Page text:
But finally we were at sea, home sweet home, cruising merrily along down the coast. It was end of winter so it was chilly. I didn't bring my heavy foulies, I like to travel carry-on when I can. With 5 onboard I was expecting short watches. As I was making up the watch schedule it was explained that the kids would not be doing their own watches. That sounded nice, some quality time sharing watches with mom and dad, something that families don't do enough of in my opinion. Then pops started to not feel well, he had a stomach issue, which left just two of us doing watches. I have to say that mom and the girls, admirably, picked up the slack. I talked to him about doing his laying around while sharing a watch up in the cockpit but he was too ill for that.
Me and mom had a talk. If dad was on the verge of death maybe being at sea was not the safest place for him. We decided to get him to shore. We pulled into beautiful Bodega Bay. One idea that filtered through was that the parents would drive a car back down to San Diego while the girls and I carried on with the delivery. Right about the time Dad caught wind of that plan he made a miraculous recovery. We fueled up and headed back out to sea.
A note when cruising the west coast. We had been seeing a lot of crab pots so I consulted a local fisherman (common cruising oracle). Bodega's Jonny Cod informed me that we would see pots out to 60. Seems I had been seeing pots out to 150 feet deep. No, he corrected me, fathoms, which is 360 feet. That's some ambitious crabbing I thought. Cold dark water is the one thing I admit to being afraid of (besides Canadian midget strippers). With no kelp cutters on the prop I moved our gps track out past the 360' line.
We blew by San Francisco without incident. On the radio the Coast Guard was issuing a weather warning. Seems we would soon be running in 40 knots of wind. I had confidence in the boat and thought to carry on. The boss and I talked it over and decided that they weren't fired up to weather the blow at sea. We pulled into Moro Bay. On the upside I had not come into Moro from sea before. On the downside we were going to miss the first good wind of the trip and a prime opportunity to put the boat through her paces. It's a great way to find out about things we may want to adjust or change on the boat. Another downside is that bad weather can close an entrance to a bay like Moro which would trap me. I guess I'm afraid of that too.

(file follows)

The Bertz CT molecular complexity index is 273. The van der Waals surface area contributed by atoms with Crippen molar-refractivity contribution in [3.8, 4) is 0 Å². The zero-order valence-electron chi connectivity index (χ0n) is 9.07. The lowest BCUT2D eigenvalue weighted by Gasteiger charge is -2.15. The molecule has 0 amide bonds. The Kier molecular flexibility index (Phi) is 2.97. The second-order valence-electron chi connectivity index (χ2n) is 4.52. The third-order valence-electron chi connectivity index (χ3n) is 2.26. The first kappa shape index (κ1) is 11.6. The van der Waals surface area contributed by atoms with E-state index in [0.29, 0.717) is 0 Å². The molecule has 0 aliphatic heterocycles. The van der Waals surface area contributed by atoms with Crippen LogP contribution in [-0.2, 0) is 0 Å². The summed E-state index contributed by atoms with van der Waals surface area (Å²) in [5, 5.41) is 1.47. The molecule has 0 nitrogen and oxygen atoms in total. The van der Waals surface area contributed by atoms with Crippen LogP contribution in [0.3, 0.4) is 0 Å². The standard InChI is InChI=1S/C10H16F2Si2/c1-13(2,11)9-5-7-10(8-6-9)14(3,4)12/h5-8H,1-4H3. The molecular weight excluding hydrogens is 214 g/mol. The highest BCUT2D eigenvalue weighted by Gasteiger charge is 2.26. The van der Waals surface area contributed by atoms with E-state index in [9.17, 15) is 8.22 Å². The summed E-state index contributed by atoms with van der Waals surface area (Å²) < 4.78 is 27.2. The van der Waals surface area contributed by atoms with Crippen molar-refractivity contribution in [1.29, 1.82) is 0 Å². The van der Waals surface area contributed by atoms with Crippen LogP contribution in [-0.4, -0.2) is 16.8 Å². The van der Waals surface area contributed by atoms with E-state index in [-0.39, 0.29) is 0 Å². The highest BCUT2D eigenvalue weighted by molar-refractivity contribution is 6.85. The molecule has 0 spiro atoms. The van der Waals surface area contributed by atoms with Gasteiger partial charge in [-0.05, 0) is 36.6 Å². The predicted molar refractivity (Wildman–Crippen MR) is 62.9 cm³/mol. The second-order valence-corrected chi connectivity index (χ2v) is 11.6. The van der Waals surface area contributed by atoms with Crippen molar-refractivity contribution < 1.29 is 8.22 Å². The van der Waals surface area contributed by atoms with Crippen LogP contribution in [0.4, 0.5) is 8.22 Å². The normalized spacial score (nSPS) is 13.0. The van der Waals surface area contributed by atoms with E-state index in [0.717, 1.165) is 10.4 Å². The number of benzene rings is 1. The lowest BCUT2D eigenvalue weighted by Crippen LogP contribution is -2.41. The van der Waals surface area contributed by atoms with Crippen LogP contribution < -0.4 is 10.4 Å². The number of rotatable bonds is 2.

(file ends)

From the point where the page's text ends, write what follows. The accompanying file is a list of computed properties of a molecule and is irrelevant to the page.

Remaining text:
We pulled up and parked in front of the Moro Bay Yacht Club. What a great group of people. We also met young Dane heading out to cruise (http://danejyhrr.blogspot.com/). Back onboard another plan was hatched. With our new schedule the girls were going to miss their flights out of San Diego so the family decided they’ed all hop in a car and drive down. I started the crew search. She works a lot and so is rarely available. Great company, great food and seasick-proof, having Dena available to crew an easy downwind leg was like getting Babe Ruth off the bench for a local softball game.
After spending two nice days trapped in Beautiful Moro Bay, Dena and I fueled and headed out through a still breaking bar entrance. The trip continued uneventfully. Like a typical leg cruising: smooth downwind conditions, dolphins everyday, passing through islands at night (Channel Isles), taking hors d'oeuvres and sunset coldies on the aft deck. In trade for servicing a head pump-out misstep (wasn't me) we won a few hours at our favorite local island stop – Two Harbors, Catalina. Beautiful boat, socal weather, Buffalo Milks and a live band on the deck of the Harbor Reef Bar.
Up early, a sunrise to sunset run brought us to our destination, funky San Diego, where the parents took Dena and I out to dinner overlooking the bay. A perfect wind up.